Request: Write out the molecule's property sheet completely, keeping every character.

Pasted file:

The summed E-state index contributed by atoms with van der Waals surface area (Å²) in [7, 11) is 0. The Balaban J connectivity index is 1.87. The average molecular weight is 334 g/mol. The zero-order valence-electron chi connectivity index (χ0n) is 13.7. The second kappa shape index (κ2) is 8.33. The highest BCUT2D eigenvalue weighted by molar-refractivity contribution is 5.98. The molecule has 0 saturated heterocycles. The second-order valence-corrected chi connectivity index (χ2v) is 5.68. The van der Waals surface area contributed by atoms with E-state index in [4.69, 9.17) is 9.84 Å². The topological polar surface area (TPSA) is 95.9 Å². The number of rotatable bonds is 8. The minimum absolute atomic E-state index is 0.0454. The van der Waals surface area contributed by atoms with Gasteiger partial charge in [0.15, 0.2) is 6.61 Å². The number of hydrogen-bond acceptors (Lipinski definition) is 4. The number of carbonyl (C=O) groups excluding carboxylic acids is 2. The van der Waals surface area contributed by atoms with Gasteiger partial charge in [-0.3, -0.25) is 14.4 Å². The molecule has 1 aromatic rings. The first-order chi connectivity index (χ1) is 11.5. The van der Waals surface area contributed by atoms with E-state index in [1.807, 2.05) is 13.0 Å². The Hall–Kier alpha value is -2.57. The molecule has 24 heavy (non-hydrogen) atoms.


The summed E-state index contributed by atoms with van der Waals surface area (Å²) in [7, 11) is 0. The Balaban J connectivity index is 1.87. The average molecular weight is 334 g/mol. The zero-order valence-electron chi connectivity index (χ0n) is 13.7. The second kappa shape index (κ2) is 8.33. The highest BCUT2D eigenvalue weighted by molar-refractivity contribution is 5.98. The molecule has 0 saturated heterocycles. The second-order valence-corrected chi connectivity index (χ2v) is 5.68. The van der Waals surface area contributed by atoms with E-state index in [4.69, 9.17) is 9.84 Å². The topological polar surface area (TPSA) is 95.9 Å². The number of rotatable bonds is 8. The minimum absolute atomic E-state index is 0.0454. The van der Waals surface area contributed by atoms with Gasteiger partial charge in [0.15, 0.2) is 6.61 Å². The number of hydrogen-bond acceptors (Lipinski definition) is 4. The number of carbonyl (C=O) groups excluding carboxylic acids is 2. The van der Waals surface area contributed by atoms with Gasteiger partial charge in [-0.3, -0.25) is 14.4 Å². The molecule has 1 aromatic rings. The first-order chi connectivity index (χ1) is 11.5. The van der Waals surface area contributed by atoms with E-state index in [1.807, 2.05) is 13.0 Å². The Hall–Kier alpha value is -2.57. The molecule has 24 heavy (non-hydrogen) atoms.